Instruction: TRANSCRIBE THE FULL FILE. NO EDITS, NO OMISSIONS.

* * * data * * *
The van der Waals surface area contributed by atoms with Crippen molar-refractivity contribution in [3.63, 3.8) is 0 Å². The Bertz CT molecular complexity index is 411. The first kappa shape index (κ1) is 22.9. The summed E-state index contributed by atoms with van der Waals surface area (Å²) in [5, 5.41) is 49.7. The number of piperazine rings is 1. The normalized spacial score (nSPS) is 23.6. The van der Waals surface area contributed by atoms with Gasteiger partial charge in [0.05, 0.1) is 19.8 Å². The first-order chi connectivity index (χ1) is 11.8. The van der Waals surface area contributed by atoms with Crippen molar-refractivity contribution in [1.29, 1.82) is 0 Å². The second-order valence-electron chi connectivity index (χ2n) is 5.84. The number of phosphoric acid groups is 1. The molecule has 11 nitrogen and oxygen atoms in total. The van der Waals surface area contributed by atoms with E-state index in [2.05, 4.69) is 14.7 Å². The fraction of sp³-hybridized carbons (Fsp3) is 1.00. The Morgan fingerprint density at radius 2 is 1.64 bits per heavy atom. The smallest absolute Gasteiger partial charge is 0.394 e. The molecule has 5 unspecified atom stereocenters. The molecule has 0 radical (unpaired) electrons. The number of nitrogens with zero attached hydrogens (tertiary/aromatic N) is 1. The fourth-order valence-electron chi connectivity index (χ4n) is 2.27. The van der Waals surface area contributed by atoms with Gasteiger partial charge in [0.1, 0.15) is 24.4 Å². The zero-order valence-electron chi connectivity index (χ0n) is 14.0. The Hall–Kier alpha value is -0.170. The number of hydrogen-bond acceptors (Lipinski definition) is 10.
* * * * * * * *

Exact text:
The van der Waals surface area contributed by atoms with Crippen molar-refractivity contribution in [3.63, 3.8) is 0 Å². The Bertz CT molecular complexity index is 411. The first kappa shape index (κ1) is 22.9. The summed E-state index contributed by atoms with van der Waals surface area (Å²) in [5, 5.41) is 49.7. The number of piperazine rings is 1. The normalized spacial score (nSPS) is 23.6. The van der Waals surface area contributed by atoms with Gasteiger partial charge in [0.05, 0.1) is 19.8 Å². The first-order chi connectivity index (χ1) is 11.8. The van der Waals surface area contributed by atoms with Crippen molar-refractivity contribution in [1.29, 1.82) is 0 Å². The second-order valence-electron chi connectivity index (χ2n) is 5.84. The number of phosphoric acid groups is 1. The molecule has 11 nitrogen and oxygen atoms in total. The van der Waals surface area contributed by atoms with E-state index in [2.05, 4.69) is 14.7 Å². The fraction of sp³-hybridized carbons (Fsp3) is 1.00. The Morgan fingerprint density at radius 2 is 1.64 bits per heavy atom. The smallest absolute Gasteiger partial charge is 0.394 e. The molecule has 5 unspecified atom stereocenters. The molecule has 0 radical (unpaired) electrons. The number of nitrogens with zero attached hydrogens (tertiary/aromatic N) is 1. The fourth-order valence-electron chi connectivity index (χ4n) is 2.27. The van der Waals surface area contributed by atoms with Gasteiger partial charge in [0.1, 0.15) is 24.4 Å². The zero-order valence-electron chi connectivity index (χ0n) is 14.0. The Hall–Kier alpha value is -0.170. The number of hydrogen-bond acceptors (Lipinski definition) is 10.